Set policies to address discrimination complaints
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By Steven M. Harris — is a partner at McDonald Hopkins in Chicago concentrating on health care law and co-author of Medical Practice Divorce. He writes the "Contract Language" column. Posted Jan. 1, 2007.
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It seems as if every other call I receive these days is from a client telling me about a complaint charging his medical practice with some form of discrimination.
And with that complaint often comes a claim of retaliation -- that the employee who felt discriminated against also felt that those in the practice engaged in mistreatment because he or she filed the complaint or spoke up about something wrong in the practice.
One client who successfully fought a discrimination and retaliation complaint then asked how he could minimize the adverse effect of such claims. I advised him that the best strategy is to include an equal employment opportunity provision in the practice's employee handbook, or to create a stand-alone equal employment opportunity policy. That way, the practice could demonstrate a commitment against discrimination and retaliation. Also, it might allow complaints to be handled internally, rather than involving outsiders.
At the very least, every physician practice group should have an equal employment opportunity provision in its employee handbook. Here is an example:
"[Employer] provides equal opportunity for all employees and applicants for employment and makes all employment decisions without regard to race, religion, color, age, sex, national origin, disability or any other status protected by federal, state or local law."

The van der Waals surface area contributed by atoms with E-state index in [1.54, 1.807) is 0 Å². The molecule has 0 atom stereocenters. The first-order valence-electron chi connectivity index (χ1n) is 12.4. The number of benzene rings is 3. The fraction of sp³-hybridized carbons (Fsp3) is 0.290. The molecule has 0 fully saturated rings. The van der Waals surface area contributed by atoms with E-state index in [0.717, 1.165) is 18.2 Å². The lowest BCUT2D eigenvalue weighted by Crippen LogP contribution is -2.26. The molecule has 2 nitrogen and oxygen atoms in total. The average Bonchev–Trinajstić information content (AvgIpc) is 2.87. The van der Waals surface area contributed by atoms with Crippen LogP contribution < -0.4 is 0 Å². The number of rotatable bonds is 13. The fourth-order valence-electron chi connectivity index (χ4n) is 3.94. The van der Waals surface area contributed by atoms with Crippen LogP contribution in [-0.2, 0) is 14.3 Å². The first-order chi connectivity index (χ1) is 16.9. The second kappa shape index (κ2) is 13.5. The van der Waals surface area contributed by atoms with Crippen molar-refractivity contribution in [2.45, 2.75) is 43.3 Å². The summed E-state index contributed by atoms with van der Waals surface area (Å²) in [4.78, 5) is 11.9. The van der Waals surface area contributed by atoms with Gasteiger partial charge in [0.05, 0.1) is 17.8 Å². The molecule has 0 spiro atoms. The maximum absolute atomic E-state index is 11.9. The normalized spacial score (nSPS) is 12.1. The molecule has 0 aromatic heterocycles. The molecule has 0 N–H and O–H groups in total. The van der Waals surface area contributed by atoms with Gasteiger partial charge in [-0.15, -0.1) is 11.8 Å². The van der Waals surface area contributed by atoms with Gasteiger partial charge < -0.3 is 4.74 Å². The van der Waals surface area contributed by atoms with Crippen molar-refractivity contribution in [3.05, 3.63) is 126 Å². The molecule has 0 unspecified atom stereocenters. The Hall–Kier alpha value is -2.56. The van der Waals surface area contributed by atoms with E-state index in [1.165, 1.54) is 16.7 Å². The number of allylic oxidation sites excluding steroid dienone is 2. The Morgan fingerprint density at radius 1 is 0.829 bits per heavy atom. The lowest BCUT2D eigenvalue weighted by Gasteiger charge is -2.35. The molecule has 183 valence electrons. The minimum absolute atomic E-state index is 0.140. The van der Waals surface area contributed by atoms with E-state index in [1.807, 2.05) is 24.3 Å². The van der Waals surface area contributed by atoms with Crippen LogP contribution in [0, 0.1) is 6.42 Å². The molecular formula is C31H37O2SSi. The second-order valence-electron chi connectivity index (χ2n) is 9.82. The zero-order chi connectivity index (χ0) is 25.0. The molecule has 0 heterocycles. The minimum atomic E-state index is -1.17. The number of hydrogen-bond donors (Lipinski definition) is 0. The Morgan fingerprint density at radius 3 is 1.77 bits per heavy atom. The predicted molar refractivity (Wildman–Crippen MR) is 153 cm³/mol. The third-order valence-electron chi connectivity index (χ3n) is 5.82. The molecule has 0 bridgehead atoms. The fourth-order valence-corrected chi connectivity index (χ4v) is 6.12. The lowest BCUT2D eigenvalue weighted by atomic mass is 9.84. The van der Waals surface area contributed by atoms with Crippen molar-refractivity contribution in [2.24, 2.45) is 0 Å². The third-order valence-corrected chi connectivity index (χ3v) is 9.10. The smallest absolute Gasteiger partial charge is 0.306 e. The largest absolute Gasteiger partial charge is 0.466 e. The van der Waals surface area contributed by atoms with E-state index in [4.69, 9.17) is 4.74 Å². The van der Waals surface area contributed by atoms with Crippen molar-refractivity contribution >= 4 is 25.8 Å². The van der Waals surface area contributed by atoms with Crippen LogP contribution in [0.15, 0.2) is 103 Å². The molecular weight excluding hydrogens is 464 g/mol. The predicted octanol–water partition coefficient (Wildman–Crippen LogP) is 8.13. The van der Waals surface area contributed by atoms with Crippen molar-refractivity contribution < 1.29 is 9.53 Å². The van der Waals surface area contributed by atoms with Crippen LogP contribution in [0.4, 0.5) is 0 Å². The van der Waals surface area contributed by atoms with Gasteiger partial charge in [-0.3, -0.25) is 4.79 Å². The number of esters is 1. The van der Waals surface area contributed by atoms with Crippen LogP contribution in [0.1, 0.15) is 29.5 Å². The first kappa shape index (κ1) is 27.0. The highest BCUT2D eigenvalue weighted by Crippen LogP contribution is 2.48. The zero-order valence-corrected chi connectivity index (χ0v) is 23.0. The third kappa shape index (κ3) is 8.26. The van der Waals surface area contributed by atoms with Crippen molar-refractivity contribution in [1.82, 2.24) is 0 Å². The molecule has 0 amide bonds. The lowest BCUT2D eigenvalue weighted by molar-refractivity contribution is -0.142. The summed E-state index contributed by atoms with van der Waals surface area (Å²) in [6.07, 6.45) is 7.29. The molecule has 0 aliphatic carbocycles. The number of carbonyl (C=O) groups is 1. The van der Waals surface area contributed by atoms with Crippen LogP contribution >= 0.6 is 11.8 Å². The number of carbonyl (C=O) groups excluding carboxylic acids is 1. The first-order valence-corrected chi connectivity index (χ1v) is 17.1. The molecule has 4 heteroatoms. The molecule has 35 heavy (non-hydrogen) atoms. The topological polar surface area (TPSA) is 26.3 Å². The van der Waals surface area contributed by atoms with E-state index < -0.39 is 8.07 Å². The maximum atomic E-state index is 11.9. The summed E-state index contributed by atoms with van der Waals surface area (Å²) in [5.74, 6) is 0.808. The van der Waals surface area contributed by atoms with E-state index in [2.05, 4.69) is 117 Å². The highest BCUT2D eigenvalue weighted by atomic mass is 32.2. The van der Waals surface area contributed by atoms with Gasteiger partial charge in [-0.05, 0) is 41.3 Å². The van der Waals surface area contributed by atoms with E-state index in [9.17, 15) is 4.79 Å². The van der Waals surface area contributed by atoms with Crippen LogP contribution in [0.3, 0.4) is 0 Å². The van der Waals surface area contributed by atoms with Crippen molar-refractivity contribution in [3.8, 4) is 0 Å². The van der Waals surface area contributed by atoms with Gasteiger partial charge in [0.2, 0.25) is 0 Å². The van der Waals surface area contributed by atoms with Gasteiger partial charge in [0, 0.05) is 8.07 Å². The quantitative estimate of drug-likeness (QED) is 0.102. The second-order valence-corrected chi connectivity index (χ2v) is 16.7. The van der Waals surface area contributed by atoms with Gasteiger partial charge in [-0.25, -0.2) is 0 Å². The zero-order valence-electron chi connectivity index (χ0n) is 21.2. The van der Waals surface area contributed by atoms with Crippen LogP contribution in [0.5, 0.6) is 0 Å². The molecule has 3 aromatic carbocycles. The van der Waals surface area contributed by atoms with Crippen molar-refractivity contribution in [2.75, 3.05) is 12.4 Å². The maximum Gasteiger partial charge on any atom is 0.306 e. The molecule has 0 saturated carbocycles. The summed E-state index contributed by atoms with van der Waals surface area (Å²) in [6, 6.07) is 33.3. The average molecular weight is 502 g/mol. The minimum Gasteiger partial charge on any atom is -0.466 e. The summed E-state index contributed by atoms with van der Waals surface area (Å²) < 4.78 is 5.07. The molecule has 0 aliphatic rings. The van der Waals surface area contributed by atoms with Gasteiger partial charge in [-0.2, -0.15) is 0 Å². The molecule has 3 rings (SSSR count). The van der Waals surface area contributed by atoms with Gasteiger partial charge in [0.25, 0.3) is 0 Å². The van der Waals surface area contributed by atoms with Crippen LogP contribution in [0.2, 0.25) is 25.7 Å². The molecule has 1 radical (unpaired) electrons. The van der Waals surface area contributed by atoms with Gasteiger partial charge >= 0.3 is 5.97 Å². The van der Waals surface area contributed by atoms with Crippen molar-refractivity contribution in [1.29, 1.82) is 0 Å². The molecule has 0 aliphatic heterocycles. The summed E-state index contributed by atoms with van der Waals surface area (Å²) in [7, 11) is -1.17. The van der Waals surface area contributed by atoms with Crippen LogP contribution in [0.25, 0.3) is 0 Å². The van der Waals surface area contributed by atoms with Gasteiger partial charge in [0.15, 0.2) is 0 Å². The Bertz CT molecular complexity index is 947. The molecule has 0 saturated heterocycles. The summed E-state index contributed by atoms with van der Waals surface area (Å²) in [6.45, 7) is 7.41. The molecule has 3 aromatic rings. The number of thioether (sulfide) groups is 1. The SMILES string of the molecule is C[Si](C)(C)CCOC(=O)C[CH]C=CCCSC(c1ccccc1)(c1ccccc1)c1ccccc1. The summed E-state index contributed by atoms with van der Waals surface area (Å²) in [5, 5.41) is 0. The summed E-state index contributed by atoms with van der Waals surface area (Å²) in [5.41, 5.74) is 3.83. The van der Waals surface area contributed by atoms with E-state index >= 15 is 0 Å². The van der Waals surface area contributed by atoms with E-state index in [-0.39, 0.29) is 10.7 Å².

Most employers find that the equal employment opportunity provision is not enough and therefore choose to create a policy stressing that the physician practice group prohibits any form of retaliation against any employee for filing, in good faith, a complaint under the equal employment opportunity policy, or for assisting in a complaint investigation.
This additional policy also would state that employees who are found to have engaged in retaliatory activity will be disciplined, up to and including termination.
On the flip side, the policy also should emphasize that if the complaint is not bona fide or not made in good faith or that an employee has provided false information regarding the complaint, disciplinary action could be taken against the individual who filed the complaint.
This preferred approach of creating a stand-alone equal employment opportunity policy emphasizes the physician practice group's dedication to deterring retaliation. This policy should trace the reporting, investigating and complaint procedures, requiring employees to report retaliatory conduct, providing several avenues for the report and promising a prompt, effective and results-oriented evaluation.
The language used in the policy and in the description of the reporting path in particular should be simple and easily understandable by the average employee.
Among other things, physician practice groups should consider adopting the following "best practices" for their own protection:
Create a hotline. Consider setting up a hotline and broadcasting the policy on an employer bulletin board or intranet site. Such mechanisms can help discourage employees from looking to report such misconduct outside the physician practice group, such as to enforcement agencies or the media.
Train supervisors and employees. All supervisory personnel need to be educated as to the basics of federal and state statutes prohibiting employment discrimination and harassment. Make certain they know and understand what constitutes retaliation, how to recognize retaliatory action and how the complaint procedure operates.